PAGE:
NCTJ Fast Track Course: A student’s top tips on thriving in your first six weeks

NCTJ Fast Track Diploma student Elise D. Solberg is now a couple of months into the course. Here, she shares her advice for getting through the first weeks.

Whether you’re straight out of university and starting your career in journalism or coming from a different career, you’re probably wondering how to best prepare for PA Media Academy’s NCTJ Fast Track Course

I started the course in February and these are my top tips to help make your first six weeks an absolute breeze…   

Get a head start on shorthand

Right now, your idea of shorthand is probably just that it’s weird symbols but soon, it will be all you think about (and possibly the cause of some nightmares). 

When the course leader emails you beforehand to suggest you get a head start on shorthand, they are speaking from experience. And now so am I. Do start learning those symbols as early as you can. 

Try to visualise and see the symbol for “read” in your mind’s eye whenever someone says the word. The quicker you get to 100 words per minute, the more time you will have to concentrate on your other deadlines – and trust me there will be enough of those. 

The deadlines are there to help you

The first week of the course is relatively relaxed. You’ll make lots of new friends and you’ll feel smug you got a head start on the shorthand when your tutor begins taking the class through the shorthand alphabet.  

In the second week, you’ll be given your first deadline – for two weeks’ time – and it’ll be to produce your very first video story.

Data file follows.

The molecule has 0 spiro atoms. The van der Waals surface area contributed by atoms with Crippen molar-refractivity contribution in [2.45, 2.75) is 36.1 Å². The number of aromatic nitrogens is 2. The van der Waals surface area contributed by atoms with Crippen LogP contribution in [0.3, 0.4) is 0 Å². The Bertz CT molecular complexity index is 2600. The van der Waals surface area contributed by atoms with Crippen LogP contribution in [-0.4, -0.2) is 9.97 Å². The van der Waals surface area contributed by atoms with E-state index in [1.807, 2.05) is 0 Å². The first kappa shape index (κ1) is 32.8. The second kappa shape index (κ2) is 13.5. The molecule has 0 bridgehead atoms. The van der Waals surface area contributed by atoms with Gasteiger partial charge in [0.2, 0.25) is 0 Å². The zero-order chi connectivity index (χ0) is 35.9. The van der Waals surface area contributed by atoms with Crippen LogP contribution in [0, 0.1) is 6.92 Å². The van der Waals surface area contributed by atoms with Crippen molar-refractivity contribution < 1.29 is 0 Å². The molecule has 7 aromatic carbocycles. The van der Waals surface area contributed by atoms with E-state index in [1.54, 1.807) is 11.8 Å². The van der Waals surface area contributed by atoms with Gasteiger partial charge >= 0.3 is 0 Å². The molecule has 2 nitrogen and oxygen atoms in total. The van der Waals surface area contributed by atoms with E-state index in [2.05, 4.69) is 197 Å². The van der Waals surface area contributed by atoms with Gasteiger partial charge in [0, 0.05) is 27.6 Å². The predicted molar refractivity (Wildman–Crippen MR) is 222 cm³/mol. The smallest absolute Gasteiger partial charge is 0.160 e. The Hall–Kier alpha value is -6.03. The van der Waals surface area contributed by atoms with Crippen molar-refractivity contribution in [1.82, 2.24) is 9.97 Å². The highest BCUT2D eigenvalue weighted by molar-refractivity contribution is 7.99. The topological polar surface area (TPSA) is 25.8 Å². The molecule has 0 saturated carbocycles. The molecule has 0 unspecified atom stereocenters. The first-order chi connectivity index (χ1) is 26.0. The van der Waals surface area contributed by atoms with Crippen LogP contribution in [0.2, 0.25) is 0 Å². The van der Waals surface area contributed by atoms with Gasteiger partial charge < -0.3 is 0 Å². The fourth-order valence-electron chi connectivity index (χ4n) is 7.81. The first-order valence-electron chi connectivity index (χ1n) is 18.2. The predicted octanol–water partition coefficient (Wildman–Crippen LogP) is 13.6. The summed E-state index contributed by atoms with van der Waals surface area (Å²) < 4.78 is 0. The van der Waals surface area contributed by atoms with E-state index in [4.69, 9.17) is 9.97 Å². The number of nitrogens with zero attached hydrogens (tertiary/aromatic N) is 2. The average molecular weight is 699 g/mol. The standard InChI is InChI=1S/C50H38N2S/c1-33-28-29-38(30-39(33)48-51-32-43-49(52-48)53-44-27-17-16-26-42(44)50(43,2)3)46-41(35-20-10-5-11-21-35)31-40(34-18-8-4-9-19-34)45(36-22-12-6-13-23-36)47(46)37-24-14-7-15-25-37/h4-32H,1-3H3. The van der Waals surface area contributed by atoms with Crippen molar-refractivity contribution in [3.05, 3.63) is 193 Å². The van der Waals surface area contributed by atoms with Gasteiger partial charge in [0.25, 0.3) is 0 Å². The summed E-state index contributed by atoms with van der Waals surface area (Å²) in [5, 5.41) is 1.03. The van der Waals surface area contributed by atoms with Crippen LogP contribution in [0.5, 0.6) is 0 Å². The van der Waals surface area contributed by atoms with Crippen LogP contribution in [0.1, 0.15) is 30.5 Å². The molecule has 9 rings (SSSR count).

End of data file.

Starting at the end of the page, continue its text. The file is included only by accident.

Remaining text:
Try not to panic – deadlines are a key part of journalism after all. Your tutors will remind you of these deadlines a lot but they’re not out to get you. They’re trying to make you less stressed by encouraging you to finish as many of your stories as early as possible. 

In week six, you’ll need to have interviewed three people, mixed it all together and even added a clip of you speaking directly to the camera yourself. So take those deadlines seriously and it’ll be easier in the long run. 

Stay on top of the news

There’ll be a news quiz at least once a week and as well as being a perfect opportunity to show off to your new friends, it’s also great for helping you come up with story ideas for your portfolio and get a hang of how news stories are written. 

Make sure you read a wide variety of news, start noticing the specifics and memorise spelling of names. 

Accuracy is the number one most important thing for journalists, and you will get zero points if the name of a person, place or football team is spelt wrong. 

And here’s an insider tip. Try to spot which paper the quizmaster picked out and make sure you have a read of it. 

Other than that, all I can tell you is: Enjoy, you’ve made the right choice. 

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